First off, another holdover from Don Bluth Month. I watched "Land Before Time" again just because I could and noticed this, circled in yellow, for the first time:
I shall name him, Shiny Golduck.
Few things are as much fun as visiting a relatively remote branch of your city library that you have not visited since childhood, and finding out that they haven't done much "weeding" since you were last there:
Oh, I had the hardest time leaving some of these. (LOL at the book at the bottom.) I've noticed there are a few blogs and other websites that have written about vintage paleoart lately. Love in the Time of Chasmosaurs often has a post about vintage dinosaur art, and has a corresponding Flickr group. Tetrapod Zoology occasionally has a neat feature about this subject as well. I stumbled upon a real treasure trove here, so I am going to have to throw my hat into the ring. Don't know if September will end up being Hilariously Outdated Paleoart Month, but anyway...
We'll start with one of the Rourke Prehistoric Animal Books. They were a library of books published circa 1984 by Rourke Enterprises, Inc. in Vero Beach, Florida. Each one focused on a different species. Usually they told of a day in the animal's life, from that animal's point of view. They were a staple of every 80's library for a long time.
Here's the title page, listing all the books from this series (there were several series within the series). I picked Archaeopteryx (sic) because I figured it would have the most comedic potential. I love the irony of that HMNH/"Jurassic Park"-style Deinonychus running beneath our heroine... (Also notable: That ain't no Ankylosaurus.) I am also kind of in love with this picture from later in the book:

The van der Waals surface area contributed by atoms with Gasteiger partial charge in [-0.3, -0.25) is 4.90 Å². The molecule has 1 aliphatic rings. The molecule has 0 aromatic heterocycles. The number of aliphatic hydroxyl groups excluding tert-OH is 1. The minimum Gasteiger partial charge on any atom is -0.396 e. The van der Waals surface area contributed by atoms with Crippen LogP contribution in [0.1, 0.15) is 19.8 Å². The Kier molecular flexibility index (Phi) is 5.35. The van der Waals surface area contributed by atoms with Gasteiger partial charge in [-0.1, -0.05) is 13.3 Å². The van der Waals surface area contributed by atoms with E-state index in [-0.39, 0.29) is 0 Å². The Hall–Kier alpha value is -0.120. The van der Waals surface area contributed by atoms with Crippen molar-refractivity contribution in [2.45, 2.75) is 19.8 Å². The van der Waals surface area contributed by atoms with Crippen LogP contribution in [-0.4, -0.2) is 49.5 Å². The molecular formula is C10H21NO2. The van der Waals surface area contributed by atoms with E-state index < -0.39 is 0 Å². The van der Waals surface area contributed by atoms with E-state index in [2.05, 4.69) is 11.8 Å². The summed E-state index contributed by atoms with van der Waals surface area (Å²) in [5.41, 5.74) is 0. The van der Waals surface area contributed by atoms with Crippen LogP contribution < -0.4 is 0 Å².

Yeah... not much I can add to this.
Archeopteryx is depicted with pretty wonky hand and leg anatomy throughout the book, so get used to it. Also, she has that classic "lizardbird" head and face that has only fallen out of favor in paleoart very recently. And, of course, being the only animal in the world with feathers at the time, Archy has to be the only animal allowed to be colorful too.
Over at DeviantArt, Chasmosaur immediately dubbed my "too far in the opposite direction" feathered dinosaur in "PSA Addendum" a "Sparkleraptor". And I had a good laugh over that -- and then I looked at old illustrations of Archeopteryx and realized that this is not a new thing. Almost across the board all the "nekkid" dinosaurs are the lovely shades of Crap Brown, Diarrhea Green, Intestinal Distress Puce -- while Archeopteryx looks like she wandered off the set of "Priscilla, Queen of the Desert". (By the way, if you do not know what a "sparkle-animal" is... you're probably better off.)
Remember how Dinosaurs Discovered included a weird stegosaurus with horizontal plates along with more traditional-looking stegosaurs? This book has it's cake and eats it in a similar way. Here's where it stands on the infamous "Ground Up"/"Trees Down" issue:
Not much I can add to this either. There's a brief section in the back of the book explaining some of the stuff in the main part, and they state that they wanted to show both theories. (For those of you who aren't Ornithologists, there is a lot of wank over whether the first birds started flying by wing-assisted leaping from the ground, or by aiming for the ground and missing. This is all operating under the assumption that "probably a combination of both, it depends on the particular early bird" is not an option.)
The authors also state with assertion that Archy "is really a reptile that is halfway through evolving into a bird".
(For the non-Ornithologists, I can think of at least three or four things wrong with that old chestnut that pops up in so many dinosaur books at the time. For one thing, evolution does not work like in "Pokemon". For another, if Archeopteryx is a reptile, you and I might as well be classified as reptiles. And so on...)
The book ends with Archeopteryx actually looking more like a viable animal in her own right rather than a horrible freakish lizard-thing trapped between evolutionary levels. And she gets the company of another Kiss-guanodon too!
Art of the Day! Here are some reptiles that have achieved their final evolutionary forms! (Yup. that's another thing I couldn't type without cringing.)